The Navy is a long standing family tradition in which almost all male members (and one female) have served. I lost no one at Pearl but my father was there at the time and I still have his Hickam Field ID.
I served 1972-1997 as an Aviation Ordnanceman.
My son now serves as an Aviation Jet Engine Mechanic from 2000 until ?? at least 2020.
December 7th will never be forgotten in my home and I honor all veterans of all the Armed Forces.
Say a prayer for the past and present service men and women. Thanks to all
Many of us remember where we were on December 7, 1941. I was nine years old that time. My father owned a 1938 Packard 8 and it had a radio. He was driving with all of us south on Snelling Avenue in St. Paul, Minnesota. It was sometime in the late afternoon, but still daylight. A radio program was interrupted with a special news bulletin that Pearl Harbor had been attacked by a Japanese air force and that there was great lost of life and ships.
Think about that when you buy a JAP car.
The Japanese attacked us and we buy their cars and electronics....full circle....
Nothing but Fords at this home.
04 F150, 03 Crown Vic and granddaughter has 11 Focus.
Almost forgot 1916 Model T FORD.
We support and thank all those who have served so that for now we still have the freedom that so many sacrificed for.
Our flags will be out tomorrow.
Like darel we were on a sunday drive in my parents 38 Dodge and were on a back road (dirt) east of King City Ca.that crossed and re crossed a stream and had stopped for a picnic lunch (as we often did) when the news came over the radio. That is one day that I'll never forget. On our way home we picked up every service man that was heading back to camp, we even drove an extra 100+ miles to get them to there bases. We didn't get home until well after midnight.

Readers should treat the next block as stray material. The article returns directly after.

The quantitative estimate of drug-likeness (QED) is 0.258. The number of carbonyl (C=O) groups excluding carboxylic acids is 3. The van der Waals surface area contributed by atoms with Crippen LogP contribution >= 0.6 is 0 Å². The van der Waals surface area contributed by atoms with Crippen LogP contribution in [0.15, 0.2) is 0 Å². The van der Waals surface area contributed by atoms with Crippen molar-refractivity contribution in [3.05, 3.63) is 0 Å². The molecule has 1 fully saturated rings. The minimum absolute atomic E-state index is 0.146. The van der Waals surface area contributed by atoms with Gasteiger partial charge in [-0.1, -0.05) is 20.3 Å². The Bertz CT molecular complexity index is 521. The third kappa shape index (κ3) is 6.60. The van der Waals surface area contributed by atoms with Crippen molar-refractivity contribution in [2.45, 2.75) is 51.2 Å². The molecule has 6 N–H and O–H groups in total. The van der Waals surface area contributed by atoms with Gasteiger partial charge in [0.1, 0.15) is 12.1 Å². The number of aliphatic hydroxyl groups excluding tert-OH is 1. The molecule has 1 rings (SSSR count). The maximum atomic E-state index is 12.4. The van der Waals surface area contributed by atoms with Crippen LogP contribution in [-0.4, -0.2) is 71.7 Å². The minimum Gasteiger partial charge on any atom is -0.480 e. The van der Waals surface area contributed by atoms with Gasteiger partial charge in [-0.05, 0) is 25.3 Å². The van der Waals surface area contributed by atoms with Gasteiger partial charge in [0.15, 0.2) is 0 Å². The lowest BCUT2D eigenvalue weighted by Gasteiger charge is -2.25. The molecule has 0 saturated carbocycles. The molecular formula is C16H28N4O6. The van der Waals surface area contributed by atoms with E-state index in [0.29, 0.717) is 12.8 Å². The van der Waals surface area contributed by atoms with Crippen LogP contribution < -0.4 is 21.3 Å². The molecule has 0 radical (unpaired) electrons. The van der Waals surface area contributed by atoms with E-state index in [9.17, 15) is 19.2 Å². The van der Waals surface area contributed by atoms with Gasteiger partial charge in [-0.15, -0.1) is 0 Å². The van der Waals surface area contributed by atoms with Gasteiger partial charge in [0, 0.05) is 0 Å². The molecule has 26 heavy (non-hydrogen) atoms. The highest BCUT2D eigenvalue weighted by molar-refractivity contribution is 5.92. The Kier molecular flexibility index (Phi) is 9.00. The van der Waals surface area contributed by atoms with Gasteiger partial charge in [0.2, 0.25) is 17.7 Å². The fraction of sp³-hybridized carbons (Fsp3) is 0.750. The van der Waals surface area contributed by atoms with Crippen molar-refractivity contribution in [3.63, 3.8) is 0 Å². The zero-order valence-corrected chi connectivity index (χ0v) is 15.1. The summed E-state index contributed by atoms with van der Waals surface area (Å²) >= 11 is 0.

BLESS THEM ALL "PAST,PRESENT AND FUTURE"
USAF 51-55 Korea
"Peace is Our Profession." (825th Combat Support Group (SAC), Little Rock AFB, 1963-1967)
As far as Pearl Harbor Day, I don't remember it specifically, but I think I drank milk and slept, with perhaps some time for looking around and responding to voices. I was exactly six weeks old that day.
You're just a bit older than me Dick. I'm told that December 7th, 1941 is the day my Mom and I were brought home from the hospital where I was born. Guess you and I are just a bit older than "Baby Boomers", huh?
Yes, I have always figured that the Baby Boomers are people born after 7 September 1942. I'm not a War Baby, I'm a Pre-War Baby.